Road maintenance spending is estimated as follows for 2020/21: £495,215 on 11 resurfacing projects; £301,210 on 24 surface dressing projects; £100,000 on structural patching (subject to budget) and £64,000 on road and foot bridge maintenance.

Meanwhile, members at the Lochaber area committee approved the 2020/21 roads maintenance programme for the area.

Included in the approved road maintenance schedule are, for example: re-surfacing works on the A884 road at Liddesdale; surface dressing on the A884 (Sunart side) road; overlay works are planned for the A861 (Mingarry) road and surface dressing on the B8043 Kingairloch road at Kilmalou.

Drainage works are scheduled for the Kinlochourn road, and the B8043 (Inversanda) road is also in line for surface dressing.

 

  • Arbroath shared campus now open

Hundreds of children were excited to start their spring term in different surroundings as the new Hayshead Primary School and St Thomas RC Primary School shared campus called Abbey View Campus opened last week.

The new £14.1 million campus is part of the Angus Schools for the Future Programme with the Scottish Government providing £5.8m towards the project through its Scotland’s Schools for the Future building programme.

Kevin Dickson, managing director, Robertson Tayside, said: “With work now complete on the shared campus, it is clear the facility is among the best in the country. The pupils and staff at both Hayshead and St Thomas will benefit hugely from the state-of-the-art building and I am sure they cannot wait to move into their new school. It has been a pleasure to work closely with both Angus Council and hub East Central Scotland on the shared campus, which forms a key part of the Arbroath Schools Project.

“Collaboration is key to success and we are proud that the partnership approach continues to deliver for the people of Angus. Work continues at pace on the new early years centres in Carnoustie and Forfar, while we will remain on site at the shared campus to deliver the second phase of the project which will see the existing Hayshead Primary School demolished. In addition, we will extend the playground and create new sports pitches.”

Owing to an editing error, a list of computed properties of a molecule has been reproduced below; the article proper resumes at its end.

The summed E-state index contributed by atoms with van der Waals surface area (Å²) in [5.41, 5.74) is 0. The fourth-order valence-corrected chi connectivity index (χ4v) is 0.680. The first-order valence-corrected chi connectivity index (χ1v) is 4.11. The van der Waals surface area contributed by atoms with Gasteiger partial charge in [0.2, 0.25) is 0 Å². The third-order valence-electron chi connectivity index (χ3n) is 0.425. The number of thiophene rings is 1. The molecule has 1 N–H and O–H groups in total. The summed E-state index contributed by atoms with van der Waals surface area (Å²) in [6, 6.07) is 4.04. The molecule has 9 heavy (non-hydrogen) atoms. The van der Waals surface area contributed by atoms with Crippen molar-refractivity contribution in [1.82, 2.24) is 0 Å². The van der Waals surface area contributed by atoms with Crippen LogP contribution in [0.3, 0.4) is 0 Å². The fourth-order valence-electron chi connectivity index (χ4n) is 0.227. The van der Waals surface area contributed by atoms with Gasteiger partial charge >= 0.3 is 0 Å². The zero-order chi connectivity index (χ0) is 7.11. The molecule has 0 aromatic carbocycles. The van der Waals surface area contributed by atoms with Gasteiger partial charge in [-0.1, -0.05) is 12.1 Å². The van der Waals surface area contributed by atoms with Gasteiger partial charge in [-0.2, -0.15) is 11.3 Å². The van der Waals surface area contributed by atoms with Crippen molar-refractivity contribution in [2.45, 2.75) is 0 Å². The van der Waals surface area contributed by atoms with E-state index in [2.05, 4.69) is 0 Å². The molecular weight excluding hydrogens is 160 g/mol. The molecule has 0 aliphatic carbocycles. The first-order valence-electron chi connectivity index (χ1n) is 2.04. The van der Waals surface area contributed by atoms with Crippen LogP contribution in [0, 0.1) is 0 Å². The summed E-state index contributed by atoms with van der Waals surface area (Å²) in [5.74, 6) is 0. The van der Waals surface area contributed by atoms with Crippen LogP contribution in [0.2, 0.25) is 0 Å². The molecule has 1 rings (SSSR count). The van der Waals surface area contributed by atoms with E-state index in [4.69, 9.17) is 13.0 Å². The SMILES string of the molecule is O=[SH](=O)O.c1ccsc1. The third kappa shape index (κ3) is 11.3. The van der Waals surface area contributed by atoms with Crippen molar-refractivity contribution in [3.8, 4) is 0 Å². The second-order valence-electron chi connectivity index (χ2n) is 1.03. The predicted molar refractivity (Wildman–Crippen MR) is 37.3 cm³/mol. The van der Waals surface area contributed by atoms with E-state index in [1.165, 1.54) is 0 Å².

The shared campus has dedicated flexible teaching spaces to accommodate both schools, including classrooms, activity spaces and group tutorial rooms. It provides accommodation, including multi-purpose halls, general purpose rooms, a campus library, together with outside areas to support external learning initiatives and facilities for children with additional support needs including a multi-sensory room.

The early years facility with a total capacity for 100 children will be shared by the existing St Thomas and Hayshead nurseries and there are also additional facilities for a dedicated playgroup area.

The new build is located on the playing fields of the existing Hayshead Primary School to allow both schools to continue to operate to minimise the impact on children and staff while the work was undertaken. Following completion of the demolition of the old Hayshead building there will also be two grass sports pitches and extended playgrounds.

 

  • Dundee planning performance praised by Scottish Government